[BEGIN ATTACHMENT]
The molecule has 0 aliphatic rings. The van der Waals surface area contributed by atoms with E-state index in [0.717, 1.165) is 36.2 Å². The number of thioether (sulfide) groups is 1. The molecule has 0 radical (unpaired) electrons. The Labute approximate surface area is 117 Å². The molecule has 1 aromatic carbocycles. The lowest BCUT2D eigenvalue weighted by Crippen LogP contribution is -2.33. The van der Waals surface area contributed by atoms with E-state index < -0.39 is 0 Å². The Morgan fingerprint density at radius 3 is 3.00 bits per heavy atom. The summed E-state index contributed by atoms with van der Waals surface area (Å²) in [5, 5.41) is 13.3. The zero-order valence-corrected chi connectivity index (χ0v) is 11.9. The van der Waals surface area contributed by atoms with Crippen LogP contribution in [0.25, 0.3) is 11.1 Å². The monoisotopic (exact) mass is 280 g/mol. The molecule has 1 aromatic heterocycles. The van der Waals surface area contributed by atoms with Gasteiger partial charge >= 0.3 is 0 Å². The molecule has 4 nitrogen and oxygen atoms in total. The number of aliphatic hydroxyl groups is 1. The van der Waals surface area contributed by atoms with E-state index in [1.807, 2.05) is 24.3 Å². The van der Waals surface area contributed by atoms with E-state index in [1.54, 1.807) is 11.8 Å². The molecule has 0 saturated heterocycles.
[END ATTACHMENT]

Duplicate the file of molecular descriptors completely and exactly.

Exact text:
The molecule has 0 aliphatic rings. The van der Waals surface area contributed by atoms with E-state index in [0.717, 1.165) is 36.2 Å². The number of thioether (sulfide) groups is 1. The molecule has 0 radical (unpaired) electrons. The Labute approximate surface area is 117 Å². The molecule has 1 aromatic carbocycles. The lowest BCUT2D eigenvalue weighted by Crippen LogP contribution is -2.33. The van der Waals surface area contributed by atoms with E-state index < -0.39 is 0 Å². The Morgan fingerprint density at radius 3 is 3.00 bits per heavy atom. The summed E-state index contributed by atoms with van der Waals surface area (Å²) in [5, 5.41) is 13.3. The zero-order valence-corrected chi connectivity index (χ0v) is 11.9. The van der Waals surface area contributed by atoms with Crippen LogP contribution in [0.25, 0.3) is 11.1 Å². The monoisotopic (exact) mass is 280 g/mol. The molecule has 1 aromatic heterocycles. The van der Waals surface area contributed by atoms with Gasteiger partial charge >= 0.3 is 0 Å². The molecule has 4 nitrogen and oxygen atoms in total. The number of aliphatic hydroxyl groups is 1. The van der Waals surface area contributed by atoms with E-state index in [1.807, 2.05) is 24.3 Å². The van der Waals surface area contributed by atoms with E-state index in [1.54, 1.807) is 11.8 Å². The molecule has 0 saturated heterocycles.